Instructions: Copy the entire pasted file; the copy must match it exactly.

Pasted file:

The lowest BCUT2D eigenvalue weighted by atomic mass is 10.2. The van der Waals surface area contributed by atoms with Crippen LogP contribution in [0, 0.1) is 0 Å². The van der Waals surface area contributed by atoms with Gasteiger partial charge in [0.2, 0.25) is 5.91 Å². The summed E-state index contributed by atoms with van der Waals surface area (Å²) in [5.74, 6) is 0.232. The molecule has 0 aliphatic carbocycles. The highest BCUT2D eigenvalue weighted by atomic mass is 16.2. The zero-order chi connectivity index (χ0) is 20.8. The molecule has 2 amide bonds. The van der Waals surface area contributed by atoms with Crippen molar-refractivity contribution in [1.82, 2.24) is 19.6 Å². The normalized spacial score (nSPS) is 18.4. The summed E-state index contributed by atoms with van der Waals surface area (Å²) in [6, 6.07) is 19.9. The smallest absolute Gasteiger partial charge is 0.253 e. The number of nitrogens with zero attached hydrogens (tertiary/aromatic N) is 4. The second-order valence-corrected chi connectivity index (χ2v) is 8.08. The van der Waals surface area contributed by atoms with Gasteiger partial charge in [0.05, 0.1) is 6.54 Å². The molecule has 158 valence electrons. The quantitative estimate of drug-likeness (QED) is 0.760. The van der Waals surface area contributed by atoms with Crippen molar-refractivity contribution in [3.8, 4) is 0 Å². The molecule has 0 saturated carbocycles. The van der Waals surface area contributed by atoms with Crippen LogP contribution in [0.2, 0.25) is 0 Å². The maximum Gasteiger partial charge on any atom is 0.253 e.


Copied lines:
The lowest BCUT2D eigenvalue weighted by atomic mass is 10.2. The van der Waals surface area contributed by atoms with Crippen LogP contribution in [0, 0.1) is 0 Å². The van der Waals surface area contributed by atoms with Gasteiger partial charge in [0.2, 0.25) is 5.91 Å². The summed E-state index contributed by atoms with van der Waals surface area (Å²) in [5.74, 6) is 0.232. The molecule has 0 aliphatic carbocycles. The highest BCUT2D eigenvalue weighted by atomic mass is 16.2. The zero-order chi connectivity index (χ0) is 20.8. The molecule has 2 amide bonds. The van der Waals surface area contributed by atoms with Crippen molar-refractivity contribution in [1.82, 2.24) is 19.6 Å². The normalized spacial score (nSPS) is 18.4. The summed E-state index contributed by atoms with van der Waals surface area (Å²) in [6, 6.07) is 19.9. The smallest absolute Gasteiger partial charge is 0.253 e. The number of nitrogens with zero attached hydrogens (tertiary/aromatic N) is 4. The second-order valence-corrected chi connectivity index (χ2v) is 8.08. The van der Waals surface area contributed by atoms with Gasteiger partial charge in [0.05, 0.1) is 6.54 Å². The molecule has 158 valence electrons. The quantitative estimate of drug-likeness (QED) is 0.760. The van der Waals surface area contributed by atoms with Crippen molar-refractivity contribution in [3.8, 4) is 0 Å². The molecule has 0 saturated carbocycles. The van der Waals surface area contributed by atoms with Crippen LogP contribution in [0.2, 0.25) is 0 Å². The maximum Gasteiger partial charge on any atom is 0.253 e.